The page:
Sadie to the Rescue


Wolfy, my yellow Labrador Retriever, had a large tumor in his abdomen. He was losing weight rapidly and had only months to live. The vet recommended I get another dog to help lift Wolfy’s spirits, and to motivate him to get up and go out for his walks.

I turned to my friend who worked at a rescue organization in Virginia. She was in the habit of sending me pictures of dogs that desperately needed homes, hoping I would adopt one. When I told her I was ready to adopt, she said she had the perfect dog for me. Then I received an influx of emails, each containing a different picture of Sadie, a beautiful black Labrador Retriever. My friend had remembered that I loved Labs.

Sadie was almost a year old. She had been abandoned along the roadside in Smithfield, Virginia, after giving birth to her puppies. She had a prolapsed uterus and was in bad shape when she was found. She was taken to a veterinarian clinic where she waited four days to have her surgery until the clinic received payment upfront. She was recovering nicely at the organization’s facility and was ready to go to her new home.

I met Sadie and her caseworker in Pennsylvania, and from the moment I saw her, I knew she was a special dog. But she had some issues. During the entire ride home, Sadie lay between the back and front seats, her chest resting on the console, and her head resting on my arm. She slept on top of me every night with her head on my shoulder. Whenever I left the house, she scratched at the door until I returned. There were wood chips everywhere, but I didn’t care. What Sadie was doing for Wolfy was nothing short of a miracle.

Wolfy’s health had improved almost immediately when Sadie joined our family. He was getting up, eager to go out for his walks, and was playing tug of war with Sadie. We were having a very warm winter that year, and Wolfy loved the water. So he decided to teach Sadie how to swim. I stood there and cried as I watched Wolfy chase Sadie across the open field at the dog park. Wolfy was acting like Wolfy again, and I was thrilled.

A month later, I took Sadie to the SPCA to be evaluated for their pet-therapy program. She passed easily, and we began making visits to nursing homes. Sadie was wonderful with the residents, and they loved her visits. There was one man in particular whom Sadie really liked. He always coaxed her up into his lap and stroked her fur while he told me his favorite stories about “the war.”

Then one day, Wolfy’s health took a dramatic turn for the worse. He wouldn’t eat, couldn’t get up, and was in tremendous pain. I took him and Sadie to the vet in hopes that she could do something to make Wolfy feel better, but he was too sick. It was time to let him go. We put Wolfy on a blanket in the middle of the floor. Sadie lay down opposite him, her nose touching his. When Wolfy took his last breath, Sadie cried. She then got up and went over to the corner, lay down, and watched him intently as I hugged and kissed him goodbye. Sadie and I stayed at my mother’s house for a few days. When we returned home, Sadie wouldn’t eat. Over the next month, I tried many different dog foods, but she refused to eat any of them. She did, however, eat my spaghetti dinner one night. So I made spaghetti often. She would also eat at my mother’s house. I was baffled by her behavior for quite some time, but then I saw the common denominator. Sadie would only eat if someone was there to eat with her. Sadie needed a friend.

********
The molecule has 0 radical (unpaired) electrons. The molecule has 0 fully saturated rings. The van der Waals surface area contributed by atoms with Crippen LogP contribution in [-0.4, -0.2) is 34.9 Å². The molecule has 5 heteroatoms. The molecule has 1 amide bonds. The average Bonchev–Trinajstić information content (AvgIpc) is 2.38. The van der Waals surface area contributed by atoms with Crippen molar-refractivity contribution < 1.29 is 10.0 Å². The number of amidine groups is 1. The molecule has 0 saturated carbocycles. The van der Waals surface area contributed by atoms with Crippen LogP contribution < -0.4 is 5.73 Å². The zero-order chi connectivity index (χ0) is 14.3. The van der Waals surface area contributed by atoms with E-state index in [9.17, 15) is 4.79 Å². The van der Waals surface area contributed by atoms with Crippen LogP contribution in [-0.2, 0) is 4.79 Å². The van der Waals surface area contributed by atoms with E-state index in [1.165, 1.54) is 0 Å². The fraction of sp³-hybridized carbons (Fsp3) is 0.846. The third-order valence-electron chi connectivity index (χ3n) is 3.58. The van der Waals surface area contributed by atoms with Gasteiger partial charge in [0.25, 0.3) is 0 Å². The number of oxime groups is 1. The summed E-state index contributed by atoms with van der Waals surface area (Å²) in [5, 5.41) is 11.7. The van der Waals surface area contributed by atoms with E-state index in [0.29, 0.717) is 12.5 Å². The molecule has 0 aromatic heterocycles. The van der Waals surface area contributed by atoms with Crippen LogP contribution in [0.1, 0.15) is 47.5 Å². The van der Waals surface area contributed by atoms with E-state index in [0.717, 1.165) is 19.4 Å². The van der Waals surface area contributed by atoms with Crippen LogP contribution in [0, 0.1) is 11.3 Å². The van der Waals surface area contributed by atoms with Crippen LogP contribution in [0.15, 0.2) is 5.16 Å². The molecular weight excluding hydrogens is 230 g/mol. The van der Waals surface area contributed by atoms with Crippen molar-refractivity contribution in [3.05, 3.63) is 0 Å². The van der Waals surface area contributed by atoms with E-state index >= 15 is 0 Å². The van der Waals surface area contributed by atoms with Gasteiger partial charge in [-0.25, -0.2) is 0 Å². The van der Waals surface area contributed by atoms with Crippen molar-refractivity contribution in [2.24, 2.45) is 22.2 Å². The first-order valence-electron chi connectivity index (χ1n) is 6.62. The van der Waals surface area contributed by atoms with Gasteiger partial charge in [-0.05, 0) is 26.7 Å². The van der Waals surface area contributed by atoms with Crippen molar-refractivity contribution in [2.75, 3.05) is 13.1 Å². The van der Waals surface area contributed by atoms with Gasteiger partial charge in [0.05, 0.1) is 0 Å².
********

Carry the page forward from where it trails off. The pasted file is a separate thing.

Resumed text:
I took Sadie to the Connecticut Humane Society, where they had three yellow Labs waiting to be adopted. My plan was to bring one of them home, but Sadie had a plan of her own. While waiting to meet the three Labs, Sadie sat down in front of a glass door and looked at a dog that was sleeping soundly. I peered inside and saw a white dog with black spots curled up inside a dog bed. I couldn’t tell what kind of dog it was, but the flyer on the door said it was a German Shorthaired Pointer. It wasn’t a yellow Lab, so I sat back down and didn’t give it another thought.

After meeting the three Labs, I was taken outside to the play area so Sadie could meet the dog I had picked out. They growled and snarled at each other. Well, that was the end of that. Reluctantly, I agreed to meet the German Shorthaired Pointer. But before the volunteer would bring her out to meet Sadie, he told me why the dog was in the waiting area and not with the other dogs. She was terrified of them. She was also afraid of loud noises. She had tried to jump out of her stall by climbing the walls, and when she couldn’t get out, she cowered in the corner, shaking and crying. She was taken to the office area where she became attached to one of the volunteers who took her home with him at night.

When she was brought out to the play area, I looked at her dumbfounded. Her ears were neither up nor down; they just stuck out. She wasn’t a big dog; she just had very long legs. And she had the biggest, bluest eyes I had ever seen. As strange as she looked, it all worked on her. She was adorable. And in less than three minutes, she and Sadie were playing as if they had been best buddies all their lives. It was a done deal.

I had no idea what I was about to get myself into, but I said to the volunteer, “Sign me up.”

I filled out all the paperwork and took our newest addition home. Within a few short months, Sadie had helped her new friend, Oreo, gain confidence and overcome her fears. And then Sadie overcame her own fear of being left alone. These two dogs are closer than any two dogs I have ever had. They are best friends who sleep together, eat together, and play constantly.

Sadie is truly a miracle worker, and I’m thrilled to see the happiness that results for her, too.

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